Two papers on broccoli compounds and gut microbiota relationships, with the first a 2021 article:
“We provide a supportive environment and a supply of nutrition and, in return, the microbiome delivers benefits to our health. What exactly are those benefits, and how can we maximise them?
Fibre component of food was thought to be completely indigestible roughage, but we now know that there is a digestible (a.k.a. soluble) component that can be fermented by bacteria resident in the large intestine, providing them with nutrition. There is also non-digestible fibre (a.k.a. insoluble fibre), which is not fermented by gut bacteria and includes plant cell walls formed from cellulose and lignin.
However, when cell walls remain intact, they encapsulate starch contained within cells and physically protect it from full digestion in the small intestine, ensuring that more passes into the large intestine where it can then be fermented by bacteria.
A bioactive is any chemical found in plant-based food that affects biological processes in the body, promoting better health or reducing risk of disease. Unlike macronutrients, such as carbohydrates and proteins, bioactive compounds are usually found in small amounts.
One class of bioactives where this has been known for some time is glucosinolates. For some compounds, including glucosinolates, we have identified particular bacteria that perform this task. For others, we still do not know which microbes are responsible.
S-methylcysteine sulphoxide (SMCSO) is found in brassicas but also in garlic and its relatives. Its metabolic breakdown products have been associated with protective effects against prostate and colon cancer, diabetes, and cardiovascular disease.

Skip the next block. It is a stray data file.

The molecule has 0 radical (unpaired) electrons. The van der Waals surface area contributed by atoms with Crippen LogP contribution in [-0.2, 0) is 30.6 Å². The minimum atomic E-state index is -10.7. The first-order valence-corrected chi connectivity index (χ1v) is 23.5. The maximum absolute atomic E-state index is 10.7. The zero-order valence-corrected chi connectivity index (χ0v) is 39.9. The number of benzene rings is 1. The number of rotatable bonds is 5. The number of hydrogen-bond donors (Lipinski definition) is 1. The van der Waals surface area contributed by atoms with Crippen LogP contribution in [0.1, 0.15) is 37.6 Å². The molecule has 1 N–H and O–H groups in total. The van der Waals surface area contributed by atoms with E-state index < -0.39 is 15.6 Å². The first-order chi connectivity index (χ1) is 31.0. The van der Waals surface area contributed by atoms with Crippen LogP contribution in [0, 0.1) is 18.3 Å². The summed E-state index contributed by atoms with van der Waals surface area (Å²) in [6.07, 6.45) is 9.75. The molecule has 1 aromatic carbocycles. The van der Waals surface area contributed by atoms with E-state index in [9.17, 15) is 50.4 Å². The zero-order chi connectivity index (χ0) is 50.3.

SMCSO-derived compounds are highly bioactive, so understanding how they affect the body’s central metabolic pathways could explain some of their health benefits. Only recently have we found clues to bacteria responsible.”
The 2020 study cited for SMCSO was an in vitro 2020 study by their coworkers:
“We examined effects of a broccoli leachate (BL) on composition and function of human faecal microbiomes of five different participants under in vitro conditions. Bacterial isolates from these communities were then tested for their ability to metabolise glucosinolates and SMCSO.
We believe that this is the first study that shows reduction of dietary compound SMCSO by bacteria isolated from human faeces. Microbial communities cultured in vitro in BL media were observed to have enhanced growth of lactic acid bacteria, such as lactobacilli, with a corresponding increase in levels of lactate and short-chain fatty acids (SCFAs).
These results would have been strengthened by analysing soluble fibre content of BL media. As such, it is difficult to relate these results to in vivo SCFA production following consumption of broccoli.”
https://link.springer.com/article/10.1007/s00394-020-02405-y “Effects of in vitro metabolism of a broccoli leachate, glucosinolates and S-methylcysteine sulphoxide on the human faecal microbiome”
Which one of this pair is a male? I’ll guess on the right, as it subsequently turned to face me – a threat – when I walked passed them at a distance.